In Italy, one in ten criminal proceedings is dismissed during the prosecution phase because the statutes of limitations expire. Making matters worse: proceedings can effectively be closed, even if an offender has been found guilty in the first instance, in case the appeal process exceeds the statutes of limitations. Not surprisingly, our recent comparative research showed that the current Italian regime on statutes of limitations (the time period within which a case can be brought to court) constitutes a serious obstacle to effective anti-corruption law enforcement.
The Italian authorities, however, have completely misinterpreted our research. According to a report of GRECO, the Council of Europe body which regularly monitors compliance with anti-corruption standards, the Italian authorities claim that “the situation in Italy does not differ much from that of other European countries analyzed in the … (TI) study.”
Of course it differs! Our findings leave no doubt that the Italian regime of statutes of limitation is singular in the EU context in providing impunity for alleged corrupt offenders. In addition, while many EU member states have recently introduced reforms that lengthen statutes of limitations to ensure the effective prosecution of crime, Italy went in the opposite direction.
GRECO, however, clearly understood our message. It notes that “the study of Transparency International…specifically refers to the statute of limitations regime in Italy as constituting a serious problem” and considers the findings as one of the “starting points… which should prompt the authorities to undertake further action in this area”.
Statutes of limitations are but one point of criticism of Italy in the GRECO evaluation report. While recognising some progress, GRECO clearly finds that in Italy “the current level of implementation (of anti-corruption laws) leaves considerable room for improvement”. The report stresses the need to adopt codes of conduct and measures to prevent conflict of interest for members of the government and parliament.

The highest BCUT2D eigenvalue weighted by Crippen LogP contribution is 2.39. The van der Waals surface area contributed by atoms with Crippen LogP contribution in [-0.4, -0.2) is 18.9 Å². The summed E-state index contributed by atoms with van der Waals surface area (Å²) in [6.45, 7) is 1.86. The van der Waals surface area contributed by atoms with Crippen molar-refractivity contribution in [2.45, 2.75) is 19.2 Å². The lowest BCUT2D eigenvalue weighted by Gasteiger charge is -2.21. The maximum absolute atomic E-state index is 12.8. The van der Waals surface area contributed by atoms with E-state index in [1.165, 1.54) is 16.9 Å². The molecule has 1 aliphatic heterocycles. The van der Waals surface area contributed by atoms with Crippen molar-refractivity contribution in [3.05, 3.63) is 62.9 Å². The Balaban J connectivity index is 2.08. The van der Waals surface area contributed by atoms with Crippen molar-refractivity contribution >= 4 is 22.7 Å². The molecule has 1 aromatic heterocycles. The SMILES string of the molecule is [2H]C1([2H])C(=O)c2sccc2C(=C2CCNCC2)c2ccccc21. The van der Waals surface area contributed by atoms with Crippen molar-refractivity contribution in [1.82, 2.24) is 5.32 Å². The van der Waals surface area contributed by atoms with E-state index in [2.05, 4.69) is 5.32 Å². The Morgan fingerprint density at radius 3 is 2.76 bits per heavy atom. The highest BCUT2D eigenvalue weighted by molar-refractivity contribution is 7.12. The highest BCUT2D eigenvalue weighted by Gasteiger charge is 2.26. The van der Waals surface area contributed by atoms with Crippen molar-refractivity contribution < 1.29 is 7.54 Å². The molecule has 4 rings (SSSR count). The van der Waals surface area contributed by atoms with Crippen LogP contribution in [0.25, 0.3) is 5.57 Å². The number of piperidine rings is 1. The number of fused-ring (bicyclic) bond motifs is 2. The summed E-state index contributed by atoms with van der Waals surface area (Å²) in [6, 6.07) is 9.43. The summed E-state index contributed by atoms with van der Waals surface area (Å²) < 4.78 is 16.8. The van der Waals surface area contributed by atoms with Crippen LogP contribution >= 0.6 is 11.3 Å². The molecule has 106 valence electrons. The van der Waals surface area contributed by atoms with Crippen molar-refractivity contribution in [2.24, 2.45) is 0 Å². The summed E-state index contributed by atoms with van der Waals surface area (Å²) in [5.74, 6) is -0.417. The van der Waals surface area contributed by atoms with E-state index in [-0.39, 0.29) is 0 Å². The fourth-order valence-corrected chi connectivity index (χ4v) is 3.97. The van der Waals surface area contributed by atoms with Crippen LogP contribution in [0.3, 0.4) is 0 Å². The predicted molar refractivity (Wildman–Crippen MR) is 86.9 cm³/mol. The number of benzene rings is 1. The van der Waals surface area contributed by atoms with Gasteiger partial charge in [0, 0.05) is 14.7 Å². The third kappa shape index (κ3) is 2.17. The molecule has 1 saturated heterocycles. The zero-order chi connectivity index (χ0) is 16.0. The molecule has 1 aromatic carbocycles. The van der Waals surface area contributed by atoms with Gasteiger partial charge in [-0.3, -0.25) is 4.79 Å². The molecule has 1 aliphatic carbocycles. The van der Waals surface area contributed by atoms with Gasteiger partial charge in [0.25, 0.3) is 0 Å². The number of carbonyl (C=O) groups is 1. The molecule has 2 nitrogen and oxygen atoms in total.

Italian citizens have recently taken side. In a referendum earlier this month they were asked whether the Prime Minister and members of the Cabinet should be allowed to fail to appear in court hearings because of a “good reason”, a special legal immunity that was partially struck down by the Supreme Court. (A similar law, the so-called “Lodo Alfano”, had already been rejected by the court because of non-compliance with the Italian Constitution.)
In a symbolic act almost 95 per cent of the voters (around 57 percent of all Italian voters) opted to abolish the “good reason” impediment.
The referendum shows that Italians have begun to assume responsibility for fighting corruption in their country; a long-awaited sign of hope.
Anja Osterhaus is Acting Regional Director for Europe and Central Asia at Transparency International